Dan Drezner has some sharp analysis of the impact that the incipient Iranian revolution electoral unrest in Iran is having on the region, particularly Russia. But I think he’s a little too limiting in his read on the likely endgame of this very fascinating mess.
As the previous paragraphs suggest, I’m pretty sure a Rubicon has been crossed in Iran that can’t be uncrossed. This isn’t 1999 and 2003 — too many days have passed with the Khamenei regime on the defensive. The regime as it existed for the past twenty years — hemmed-in democracy combined with clerical rule — is not going to be able to continue. With the largest protests of the past week scheduled for tomorrow, I think this ends in one of two ways: the removal of Ahmadinejad and Khamenei from power, or bloodshed on a scale that we cannot comprehend.
He may be right, and a Rubicon may indeed have been crossed, with no going back to “the way things were” in Iran. That certainly seems to be the consensus. But I also wonder if it might be a bit of wishful thinking. There’s a tendency to imbue events as-they’re-happening as more important than they may turn out to be. To take just the color revolutions to which it has been so trendy to compare the situation in Iran: Ukraine’s “Orange” and Georgia’s “Rose” (not to mention Kyrgyzstan’s “Tulip”) were certainly major events, but the hype that they generated at the time far surpasses the attention that those countries, modestly different though their governments might be, attract today.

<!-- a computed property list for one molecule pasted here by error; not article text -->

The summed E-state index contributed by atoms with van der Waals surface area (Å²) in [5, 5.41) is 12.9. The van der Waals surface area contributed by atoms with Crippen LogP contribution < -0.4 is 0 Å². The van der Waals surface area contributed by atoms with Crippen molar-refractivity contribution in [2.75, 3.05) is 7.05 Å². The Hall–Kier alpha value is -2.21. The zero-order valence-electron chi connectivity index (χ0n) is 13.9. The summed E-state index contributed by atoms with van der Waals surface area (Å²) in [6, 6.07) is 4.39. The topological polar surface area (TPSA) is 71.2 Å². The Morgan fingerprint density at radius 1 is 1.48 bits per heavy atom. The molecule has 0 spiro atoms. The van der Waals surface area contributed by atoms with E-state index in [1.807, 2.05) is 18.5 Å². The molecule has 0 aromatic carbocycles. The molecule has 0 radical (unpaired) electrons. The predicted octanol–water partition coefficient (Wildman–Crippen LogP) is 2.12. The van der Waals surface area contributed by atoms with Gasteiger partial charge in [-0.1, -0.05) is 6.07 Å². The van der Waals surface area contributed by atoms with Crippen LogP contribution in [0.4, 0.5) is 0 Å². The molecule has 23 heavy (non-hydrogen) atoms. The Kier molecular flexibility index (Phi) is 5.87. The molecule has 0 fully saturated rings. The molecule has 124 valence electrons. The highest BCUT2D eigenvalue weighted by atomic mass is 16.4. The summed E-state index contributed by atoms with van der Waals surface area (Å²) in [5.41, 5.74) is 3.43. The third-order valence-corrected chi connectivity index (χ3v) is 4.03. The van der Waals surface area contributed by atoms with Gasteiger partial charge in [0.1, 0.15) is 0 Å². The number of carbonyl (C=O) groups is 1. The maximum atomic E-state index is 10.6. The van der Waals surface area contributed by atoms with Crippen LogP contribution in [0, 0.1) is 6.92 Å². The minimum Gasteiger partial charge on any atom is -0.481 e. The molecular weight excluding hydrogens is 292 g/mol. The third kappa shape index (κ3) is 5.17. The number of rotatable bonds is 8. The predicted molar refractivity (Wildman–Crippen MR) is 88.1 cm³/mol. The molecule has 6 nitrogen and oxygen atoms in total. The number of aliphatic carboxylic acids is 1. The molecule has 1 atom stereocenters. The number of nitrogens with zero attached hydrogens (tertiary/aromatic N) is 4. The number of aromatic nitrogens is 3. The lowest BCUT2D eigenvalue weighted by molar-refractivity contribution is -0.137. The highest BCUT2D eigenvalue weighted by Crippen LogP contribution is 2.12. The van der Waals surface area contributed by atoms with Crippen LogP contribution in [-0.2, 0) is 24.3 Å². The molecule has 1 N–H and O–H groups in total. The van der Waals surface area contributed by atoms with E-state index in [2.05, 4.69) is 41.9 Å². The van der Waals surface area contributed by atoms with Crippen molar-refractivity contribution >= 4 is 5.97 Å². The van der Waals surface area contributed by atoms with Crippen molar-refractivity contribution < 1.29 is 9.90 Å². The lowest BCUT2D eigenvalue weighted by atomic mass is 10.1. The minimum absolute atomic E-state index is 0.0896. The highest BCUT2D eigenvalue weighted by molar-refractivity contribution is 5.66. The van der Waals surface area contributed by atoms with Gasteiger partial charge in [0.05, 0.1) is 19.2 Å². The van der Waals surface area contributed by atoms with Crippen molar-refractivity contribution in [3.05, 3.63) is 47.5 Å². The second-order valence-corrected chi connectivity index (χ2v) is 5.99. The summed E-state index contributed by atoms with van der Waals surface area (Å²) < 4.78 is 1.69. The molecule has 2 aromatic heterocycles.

I think more useful comparisons would be Tianenmen or, better, the monks’ uprising in Burma in late 2007. What these examples — or even, as I suggested before, those of Kenya or Zimbabwe — show us is the possibility of an outcome distinct from Drezner’s either-or (or both) model. At the time, many thought that Burma’s junta couldn’t possibly survive such a brutal onslaught against the country’s most venerable institution. But…it survived. In Iran, the possibilities are simply too many to predict: Khamenei may retrench, and allow Ahmadinejad to take the fall; or, the two of them may make some sort of minor concession to the protestors; or again, they could simply wait until the crowds peter out. Revolution is not inevitable. In such an interesting situation, nothing is.
(image from flickr user Hamed Saber under a Creative Commons license)